I chalk my own indifference to Oddworld up not to any failure in marketing or exposure but to its visual style. The hero of the first game, Abe, with his verdigris complexion, bulging yellow eyeballs, and lips bound with stitches, exuded not quirkiness but queasiness. He trudged through rusty, rancid factories lit with toxic greens and ghastly flare-ups of orange and red. Fans might argue that unpleasantness is rather the point. Indeed, it’s difficult not to notice the way that the plight of Abe’s people—subjugated by whip-cracking corporate overlords—parallels, with an exaggerated smirk, the strains of game development under a large publisher. But thank goodness for Stranger’s Wrath, which, honed by high-definition, calms the sickly colours and offers up a game that is, for want of a better word, odd.

    For a start, there is Stranger, who, despite his profession, is a gentle presence. He speaks in a cavernous drawl, breathy and brittle, and he is clearly a keeper of secrets. Clicking the right analogue stick, to get behind his eyes, doesn’t get you into his head. And what about that mechanic? It strikes me that few games give you the option—outside of cosmetic preference, as in Fallout and Star Wars: Battlefront—and the ones that do, like the Metal Gear Solid games, offer it only while a button is held and not as a true way to play. Mind you, the best part of going first-person in Stranger’s Wrath isn’t playing; it’s watching. Note the squirm and twitch of the creatures on your bow, the way the sun blooms on the lens, and the lithe trot of the hero versus the heavy clomp of his targets. Lanning’s flair with computer animation, and his early stints in Hollywood, show through.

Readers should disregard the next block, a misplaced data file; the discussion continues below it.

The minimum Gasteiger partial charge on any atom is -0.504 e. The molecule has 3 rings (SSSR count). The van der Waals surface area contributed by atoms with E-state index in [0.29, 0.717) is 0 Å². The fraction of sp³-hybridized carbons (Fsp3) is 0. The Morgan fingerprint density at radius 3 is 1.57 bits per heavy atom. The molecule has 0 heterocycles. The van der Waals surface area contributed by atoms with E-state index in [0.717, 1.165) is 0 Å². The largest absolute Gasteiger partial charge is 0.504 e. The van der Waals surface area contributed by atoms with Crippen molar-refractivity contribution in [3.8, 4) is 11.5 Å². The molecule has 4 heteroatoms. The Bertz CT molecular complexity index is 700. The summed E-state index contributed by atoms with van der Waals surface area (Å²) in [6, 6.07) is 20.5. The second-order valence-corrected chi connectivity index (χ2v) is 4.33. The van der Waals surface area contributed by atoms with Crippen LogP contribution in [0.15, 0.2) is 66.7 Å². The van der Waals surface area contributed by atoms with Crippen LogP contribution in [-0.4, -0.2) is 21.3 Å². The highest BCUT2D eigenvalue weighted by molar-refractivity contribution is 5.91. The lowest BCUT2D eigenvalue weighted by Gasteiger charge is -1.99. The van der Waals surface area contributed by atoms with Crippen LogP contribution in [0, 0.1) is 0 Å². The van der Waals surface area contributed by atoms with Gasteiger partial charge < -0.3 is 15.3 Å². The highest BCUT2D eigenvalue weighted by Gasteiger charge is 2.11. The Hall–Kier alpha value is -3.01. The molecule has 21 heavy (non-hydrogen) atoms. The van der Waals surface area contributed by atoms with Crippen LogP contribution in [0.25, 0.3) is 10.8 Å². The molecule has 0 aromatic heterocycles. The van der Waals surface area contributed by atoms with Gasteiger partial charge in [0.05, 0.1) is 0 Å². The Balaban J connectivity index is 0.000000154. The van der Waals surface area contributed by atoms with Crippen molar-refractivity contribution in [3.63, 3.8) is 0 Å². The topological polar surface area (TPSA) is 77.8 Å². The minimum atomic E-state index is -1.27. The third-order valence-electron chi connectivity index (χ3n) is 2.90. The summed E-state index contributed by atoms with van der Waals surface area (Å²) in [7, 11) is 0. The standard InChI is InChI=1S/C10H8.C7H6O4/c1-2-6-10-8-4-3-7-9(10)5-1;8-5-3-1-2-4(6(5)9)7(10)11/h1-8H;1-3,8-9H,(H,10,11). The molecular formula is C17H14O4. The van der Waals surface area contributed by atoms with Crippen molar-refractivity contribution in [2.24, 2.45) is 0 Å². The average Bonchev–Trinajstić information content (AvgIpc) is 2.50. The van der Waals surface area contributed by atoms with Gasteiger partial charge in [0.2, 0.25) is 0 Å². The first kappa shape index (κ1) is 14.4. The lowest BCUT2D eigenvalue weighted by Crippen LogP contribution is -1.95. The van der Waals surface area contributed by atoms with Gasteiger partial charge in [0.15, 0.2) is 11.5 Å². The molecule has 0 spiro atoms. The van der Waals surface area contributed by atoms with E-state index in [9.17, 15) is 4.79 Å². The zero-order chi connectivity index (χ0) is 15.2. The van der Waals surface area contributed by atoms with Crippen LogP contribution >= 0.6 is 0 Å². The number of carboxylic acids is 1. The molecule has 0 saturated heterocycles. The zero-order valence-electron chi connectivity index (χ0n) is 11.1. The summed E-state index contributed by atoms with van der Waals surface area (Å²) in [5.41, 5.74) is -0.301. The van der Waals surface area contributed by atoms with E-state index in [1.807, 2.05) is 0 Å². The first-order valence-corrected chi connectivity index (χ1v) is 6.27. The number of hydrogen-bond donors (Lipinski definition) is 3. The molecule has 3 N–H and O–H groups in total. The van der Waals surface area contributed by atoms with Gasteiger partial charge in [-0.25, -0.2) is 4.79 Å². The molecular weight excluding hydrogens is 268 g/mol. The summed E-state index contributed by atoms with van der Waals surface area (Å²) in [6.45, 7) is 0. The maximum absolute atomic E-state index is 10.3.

The game originally came out in January, ten months before the launch of the Xbox 360, and yet it looks like it arrived ten months after—with none of that clumpy wax finish that the first 360 games had, when the next generation meant a future that shined as if slathered in lard. Not that Stranger’s Wrath HD, one of the last games of that generation, is without its share of glimpses into the future. The developer, Oddworld Inhabitants, all but shut its doors that year, and Lanning and his co-founder, Sherry McKenna, have periodically partnered with other studios—like Just Add Water, which brought us this HD release—with their sights set on an Oddworld feature film or TV series. In an interview from 2017, Lanning said, “It takes so much money to get a film off the ground, but we’re building frugally.” Indeed, one contract at a time.